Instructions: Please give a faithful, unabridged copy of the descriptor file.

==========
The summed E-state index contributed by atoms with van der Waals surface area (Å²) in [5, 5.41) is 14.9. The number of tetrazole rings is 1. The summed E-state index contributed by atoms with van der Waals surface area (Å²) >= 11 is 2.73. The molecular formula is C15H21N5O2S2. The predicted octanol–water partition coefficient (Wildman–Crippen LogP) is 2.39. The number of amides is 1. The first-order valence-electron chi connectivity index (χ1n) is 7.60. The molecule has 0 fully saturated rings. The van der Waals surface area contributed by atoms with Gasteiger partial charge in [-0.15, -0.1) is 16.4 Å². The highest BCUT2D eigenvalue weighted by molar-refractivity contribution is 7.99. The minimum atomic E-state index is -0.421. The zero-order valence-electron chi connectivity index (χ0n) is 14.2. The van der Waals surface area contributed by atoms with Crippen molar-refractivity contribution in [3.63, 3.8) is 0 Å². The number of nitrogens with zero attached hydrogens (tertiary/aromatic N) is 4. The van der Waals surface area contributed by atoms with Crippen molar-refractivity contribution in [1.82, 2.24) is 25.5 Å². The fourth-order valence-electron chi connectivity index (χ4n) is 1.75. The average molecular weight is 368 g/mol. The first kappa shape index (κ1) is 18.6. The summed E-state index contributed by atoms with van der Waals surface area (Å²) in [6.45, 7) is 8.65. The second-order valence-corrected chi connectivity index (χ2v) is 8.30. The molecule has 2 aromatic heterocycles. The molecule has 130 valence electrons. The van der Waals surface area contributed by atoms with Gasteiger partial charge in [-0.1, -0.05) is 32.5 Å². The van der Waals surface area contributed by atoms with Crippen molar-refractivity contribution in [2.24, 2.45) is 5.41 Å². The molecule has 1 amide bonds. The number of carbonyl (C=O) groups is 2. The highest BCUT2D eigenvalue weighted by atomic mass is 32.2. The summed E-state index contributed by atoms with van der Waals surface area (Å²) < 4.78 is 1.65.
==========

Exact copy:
The summed E-state index contributed by atoms with van der Waals surface area (Å²) in [5, 5.41) is 14.9. The number of tetrazole rings is 1. The summed E-state index contributed by atoms with van der Waals surface area (Å²) >= 11 is 2.73. The molecular formula is C15H21N5O2S2. The predicted octanol–water partition coefficient (Wildman–Crippen LogP) is 2.39. The number of amides is 1. The first-order valence-electron chi connectivity index (χ1n) is 7.60. The molecule has 0 fully saturated rings. The van der Waals surface area contributed by atoms with Gasteiger partial charge in [-0.15, -0.1) is 16.4 Å². The highest BCUT2D eigenvalue weighted by molar-refractivity contribution is 7.99. The minimum atomic E-state index is -0.421. The zero-order valence-electron chi connectivity index (χ0n) is 14.2. The van der Waals surface area contributed by atoms with Crippen molar-refractivity contribution in [3.63, 3.8) is 0 Å². The number of nitrogens with zero attached hydrogens (tertiary/aromatic N) is 4. The van der Waals surface area contributed by atoms with Crippen molar-refractivity contribution in [1.82, 2.24) is 25.5 Å². The fourth-order valence-electron chi connectivity index (χ4n) is 1.75. The average molecular weight is 368 g/mol. The first kappa shape index (κ1) is 18.6. The summed E-state index contributed by atoms with van der Waals surface area (Å²) in [6.45, 7) is 8.65. The second-order valence-corrected chi connectivity index (χ2v) is 8.30. The molecule has 2 aromatic heterocycles. The molecule has 130 valence electrons. The van der Waals surface area contributed by atoms with Gasteiger partial charge in [-0.1, -0.05) is 32.5 Å². The van der Waals surface area contributed by atoms with Crippen molar-refractivity contribution in [2.24, 2.45) is 5.41 Å². The molecule has 1 amide bonds. The number of carbonyl (C=O) groups is 2. The highest BCUT2D eigenvalue weighted by atomic mass is 32.2. The summed E-state index contributed by atoms with van der Waals surface area (Å²) < 4.78 is 1.65.